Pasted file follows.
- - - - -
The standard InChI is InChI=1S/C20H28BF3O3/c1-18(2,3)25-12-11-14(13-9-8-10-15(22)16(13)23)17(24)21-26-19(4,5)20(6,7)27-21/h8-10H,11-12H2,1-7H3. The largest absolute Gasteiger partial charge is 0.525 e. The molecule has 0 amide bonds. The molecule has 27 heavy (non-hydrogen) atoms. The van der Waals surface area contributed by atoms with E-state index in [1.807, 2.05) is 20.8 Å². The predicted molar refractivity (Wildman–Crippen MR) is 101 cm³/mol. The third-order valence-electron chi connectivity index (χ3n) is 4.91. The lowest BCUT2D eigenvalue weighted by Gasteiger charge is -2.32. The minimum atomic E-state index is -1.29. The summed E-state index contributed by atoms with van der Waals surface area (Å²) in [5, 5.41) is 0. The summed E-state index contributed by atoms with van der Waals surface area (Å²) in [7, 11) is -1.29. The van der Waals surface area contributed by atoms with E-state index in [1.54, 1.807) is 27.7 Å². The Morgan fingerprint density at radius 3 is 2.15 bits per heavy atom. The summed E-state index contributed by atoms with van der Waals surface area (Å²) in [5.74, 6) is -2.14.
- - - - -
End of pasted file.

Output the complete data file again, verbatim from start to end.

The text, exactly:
The standard InChI is InChI=1S/C20H28BF3O3/c1-18(2,3)25-12-11-14(13-9-8-10-15(22)16(13)23)17(24)21-26-19(4,5)20(6,7)27-21/h8-10H,11-12H2,1-7H3. The largest absolute Gasteiger partial charge is 0.525 e. The molecule has 0 amide bonds. The molecule has 27 heavy (non-hydrogen) atoms. The van der Waals surface area contributed by atoms with E-state index in [1.807, 2.05) is 20.8 Å². The predicted molar refractivity (Wildman–Crippen MR) is 101 cm³/mol. The third-order valence-electron chi connectivity index (χ3n) is 4.91. The lowest BCUT2D eigenvalue weighted by Gasteiger charge is -2.32. The minimum atomic E-state index is -1.29. The summed E-state index contributed by atoms with van der Waals surface area (Å²) in [5, 5.41) is 0. The summed E-state index contributed by atoms with van der Waals surface area (Å²) in [7, 11) is -1.29. The van der Waals surface area contributed by atoms with E-state index in [1.54, 1.807) is 27.7 Å². The Morgan fingerprint density at radius 3 is 2.15 bits per heavy atom. The summed E-state index contributed by atoms with van der Waals surface area (Å²) in [5.74, 6) is -2.14.